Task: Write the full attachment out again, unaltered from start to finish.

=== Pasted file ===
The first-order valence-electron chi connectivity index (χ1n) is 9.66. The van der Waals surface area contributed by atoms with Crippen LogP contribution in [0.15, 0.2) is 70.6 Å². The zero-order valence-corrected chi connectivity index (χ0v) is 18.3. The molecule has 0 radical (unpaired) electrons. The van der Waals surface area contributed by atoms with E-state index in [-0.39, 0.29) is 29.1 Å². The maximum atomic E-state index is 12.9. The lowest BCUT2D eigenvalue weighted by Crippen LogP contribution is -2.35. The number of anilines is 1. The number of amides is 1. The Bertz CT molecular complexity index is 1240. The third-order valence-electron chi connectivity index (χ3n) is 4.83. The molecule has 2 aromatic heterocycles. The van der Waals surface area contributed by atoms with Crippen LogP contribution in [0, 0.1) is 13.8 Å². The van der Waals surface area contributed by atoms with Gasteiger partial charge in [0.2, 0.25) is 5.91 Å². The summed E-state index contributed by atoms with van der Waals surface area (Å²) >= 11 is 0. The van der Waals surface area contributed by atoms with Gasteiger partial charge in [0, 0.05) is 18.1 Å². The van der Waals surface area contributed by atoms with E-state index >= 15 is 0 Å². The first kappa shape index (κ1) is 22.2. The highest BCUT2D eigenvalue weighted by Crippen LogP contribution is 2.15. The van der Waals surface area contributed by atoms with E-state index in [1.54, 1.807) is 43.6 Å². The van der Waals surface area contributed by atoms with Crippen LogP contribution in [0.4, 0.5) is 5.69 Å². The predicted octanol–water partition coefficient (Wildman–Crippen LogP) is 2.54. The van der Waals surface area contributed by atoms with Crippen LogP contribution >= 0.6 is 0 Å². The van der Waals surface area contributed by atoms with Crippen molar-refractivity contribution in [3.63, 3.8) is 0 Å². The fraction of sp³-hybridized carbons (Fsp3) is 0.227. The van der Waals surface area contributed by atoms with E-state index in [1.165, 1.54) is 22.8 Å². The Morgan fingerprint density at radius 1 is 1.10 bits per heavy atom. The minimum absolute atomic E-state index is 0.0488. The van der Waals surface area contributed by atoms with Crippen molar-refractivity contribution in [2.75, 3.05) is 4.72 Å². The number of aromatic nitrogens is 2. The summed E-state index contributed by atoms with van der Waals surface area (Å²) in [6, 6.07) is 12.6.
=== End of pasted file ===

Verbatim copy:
The first-order valence-electron chi connectivity index (χ1n) is 9.66. The van der Waals surface area contributed by atoms with Crippen LogP contribution in [0.15, 0.2) is 70.6 Å². The zero-order valence-corrected chi connectivity index (χ0v) is 18.3. The molecule has 0 radical (unpaired) electrons. The van der Waals surface area contributed by atoms with E-state index in [-0.39, 0.29) is 29.1 Å². The maximum atomic E-state index is 12.9. The lowest BCUT2D eigenvalue weighted by Crippen LogP contribution is -2.35. The number of anilines is 1. The number of amides is 1. The Bertz CT molecular complexity index is 1240. The third-order valence-electron chi connectivity index (χ3n) is 4.83. The molecule has 2 aromatic heterocycles. The van der Waals surface area contributed by atoms with Crippen LogP contribution in [0, 0.1) is 13.8 Å². The van der Waals surface area contributed by atoms with Gasteiger partial charge in [0.2, 0.25) is 5.91 Å². The summed E-state index contributed by atoms with van der Waals surface area (Å²) >= 11 is 0. The van der Waals surface area contributed by atoms with Gasteiger partial charge in [0, 0.05) is 18.1 Å². The van der Waals surface area contributed by atoms with E-state index >= 15 is 0 Å². The first kappa shape index (κ1) is 22.2. The highest BCUT2D eigenvalue weighted by Crippen LogP contribution is 2.15. The van der Waals surface area contributed by atoms with E-state index in [1.54, 1.807) is 43.6 Å². The van der Waals surface area contributed by atoms with Crippen LogP contribution in [0.4, 0.5) is 5.69 Å². The predicted octanol–water partition coefficient (Wildman–Crippen LogP) is 2.54. The van der Waals surface area contributed by atoms with Crippen LogP contribution >= 0.6 is 0 Å². The van der Waals surface area contributed by atoms with Crippen molar-refractivity contribution in [3.63, 3.8) is 0 Å². The fraction of sp³-hybridized carbons (Fsp3) is 0.227. The van der Waals surface area contributed by atoms with E-state index in [1.165, 1.54) is 22.8 Å². The Morgan fingerprint density at radius 1 is 1.10 bits per heavy atom. The minimum absolute atomic E-state index is 0.0488. The van der Waals surface area contributed by atoms with Crippen molar-refractivity contribution in [2.75, 3.05) is 4.72 Å². The number of aromatic nitrogens is 2. The summed E-state index contributed by atoms with van der Waals surface area (Å²) in [6, 6.07) is 12.6.